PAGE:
It’s a reality of business that companies often create the appearance of orderly operation by off-loading their logistical troubles on smaller, weaker trading partners. When the grocery industry sought to implement EDI as a standard means of communicating pricing and promotional information, such shortcomings became apparent. Trading relationships that had been in place for decades were suddenly threatened by a technology that was supposed to improve operations for everyone. Instead, inherent weaknesses were amplified and a new operational philosophy had to be considered.

These lessons, reviewed by a best practices committee (of which I was a part), offer guiding principles for any large-scale EDI implementation between partners in a supply chain. They changed my thinking about how to apply EDI: I learned that the on-paper implementation plan is not always the best, and that practical considerations in partner relationships are far more critical to success than the elegance of the software solution.

The original proposed best practices in this project were proposed by a consortium of key manufacturers and retailers, with some brokers invited to offer input. Here’s a rundown of lessons that the grocery industry learned and some thoughts on how they can be applied to your EDI-related contracts.

First in a series

This is the first part of a series that will examine best practices in EDI based on the revised UCS II initiative. Future installments will detail the solutions that ended up working for the grocery industry.

“EDI will solve everything”
Often in EDI supply chain work, companies see the value of handling all master data electronically, eliminating data entry errors and verbal misunderstandings. Perpetuating this belief is part of the EDI trade.

I hope that none of us is naïve enough to buy into the fallacy that EDI will resolve every problem. But that was the goal with the Universal Character Set II (UCS II) initiative, which was intended to get everyone who was involved in the grocery industry—manufacturers, distributors, brokers, and retailers—on the same page, all with product/pricing databases that matched.

Before EDI, the relationship worked like this: promotional data was taken from the manufacturers and faxed or phoned by the sales rep to the broker, who then typed it into the broker’s database (more potential for error). From there, the broker faxed or phoned the information to the retailer. Often, the end result was misunderstandings over regional pricing, promotion dates, and other conditions, and the manufacturer ended up with a stack of amended invoices and an unpleasant loss.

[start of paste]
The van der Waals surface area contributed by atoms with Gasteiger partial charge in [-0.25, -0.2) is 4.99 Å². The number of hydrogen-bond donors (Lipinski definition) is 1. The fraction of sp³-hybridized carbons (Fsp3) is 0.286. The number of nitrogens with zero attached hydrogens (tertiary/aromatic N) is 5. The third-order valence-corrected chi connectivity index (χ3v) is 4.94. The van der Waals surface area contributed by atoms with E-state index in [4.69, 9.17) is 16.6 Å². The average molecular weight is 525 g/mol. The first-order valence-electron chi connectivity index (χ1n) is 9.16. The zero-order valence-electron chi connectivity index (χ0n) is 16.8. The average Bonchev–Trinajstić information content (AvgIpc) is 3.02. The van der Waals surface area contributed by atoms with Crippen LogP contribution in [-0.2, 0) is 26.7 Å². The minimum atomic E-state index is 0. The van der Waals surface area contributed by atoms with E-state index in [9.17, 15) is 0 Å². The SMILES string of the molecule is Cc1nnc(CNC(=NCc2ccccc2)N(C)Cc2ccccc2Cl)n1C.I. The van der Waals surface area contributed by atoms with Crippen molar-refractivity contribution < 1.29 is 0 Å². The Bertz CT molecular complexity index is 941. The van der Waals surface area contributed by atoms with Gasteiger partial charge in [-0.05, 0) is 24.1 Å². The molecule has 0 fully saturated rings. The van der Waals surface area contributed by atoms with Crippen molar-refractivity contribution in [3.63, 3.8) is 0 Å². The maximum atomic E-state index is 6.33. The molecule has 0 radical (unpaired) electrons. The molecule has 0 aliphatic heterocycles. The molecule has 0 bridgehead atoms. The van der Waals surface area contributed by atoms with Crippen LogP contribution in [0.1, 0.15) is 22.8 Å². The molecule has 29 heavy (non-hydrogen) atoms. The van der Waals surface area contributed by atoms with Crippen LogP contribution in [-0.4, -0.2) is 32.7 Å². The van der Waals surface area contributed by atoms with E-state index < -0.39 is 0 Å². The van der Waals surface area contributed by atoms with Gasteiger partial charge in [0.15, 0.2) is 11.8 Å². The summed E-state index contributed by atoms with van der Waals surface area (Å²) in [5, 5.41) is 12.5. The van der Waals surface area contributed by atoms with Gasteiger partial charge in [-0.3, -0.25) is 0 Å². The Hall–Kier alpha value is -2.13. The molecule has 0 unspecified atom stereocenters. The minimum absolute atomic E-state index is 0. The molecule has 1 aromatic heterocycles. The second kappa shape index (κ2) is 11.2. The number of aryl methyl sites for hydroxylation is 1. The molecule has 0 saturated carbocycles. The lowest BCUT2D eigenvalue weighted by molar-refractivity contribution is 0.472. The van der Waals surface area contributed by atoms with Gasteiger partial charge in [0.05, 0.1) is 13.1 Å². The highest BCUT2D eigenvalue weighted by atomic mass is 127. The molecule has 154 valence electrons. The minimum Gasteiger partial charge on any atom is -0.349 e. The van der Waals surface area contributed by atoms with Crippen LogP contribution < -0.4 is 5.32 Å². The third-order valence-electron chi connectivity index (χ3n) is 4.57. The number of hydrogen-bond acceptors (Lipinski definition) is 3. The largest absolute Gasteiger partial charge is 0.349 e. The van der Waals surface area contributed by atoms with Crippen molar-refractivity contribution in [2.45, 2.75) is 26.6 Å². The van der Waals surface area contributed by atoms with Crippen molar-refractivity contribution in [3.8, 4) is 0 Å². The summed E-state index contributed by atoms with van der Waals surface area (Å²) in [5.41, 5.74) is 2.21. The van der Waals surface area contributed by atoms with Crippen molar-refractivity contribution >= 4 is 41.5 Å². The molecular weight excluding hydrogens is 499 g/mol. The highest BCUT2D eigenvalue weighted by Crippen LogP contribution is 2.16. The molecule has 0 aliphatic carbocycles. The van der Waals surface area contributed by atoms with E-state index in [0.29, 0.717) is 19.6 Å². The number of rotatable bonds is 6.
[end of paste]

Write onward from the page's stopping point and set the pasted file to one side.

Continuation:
The belief was that if everything came straight from the manufacturer’s database via EDI, all these errors would be cleaned up.

Putting the solution before the problem
The UCS II initiative, designed to solve the invoicing errors problem, was thorough but overly so. It took three standard EDI documents—two master/maintenance documents and a transactional document—and outlined very specific uses for them.

  • The 888 Item Maintenance document would set up and amend all product master records in a supply chain.
  • The 879 Pricing document would modify the pricing data stored in those master records.
  • The 889 Promotions document would distribute promotional conditions.

It’s hard to fault this solution in concept. It addresses the root of the problem by generating all master records and modifying information from a single source, eliminating mismatched master records and communication problems in distributing transactional data.

It’s simple and elegant. And it turned out to be unworkable.

Infrastructure defects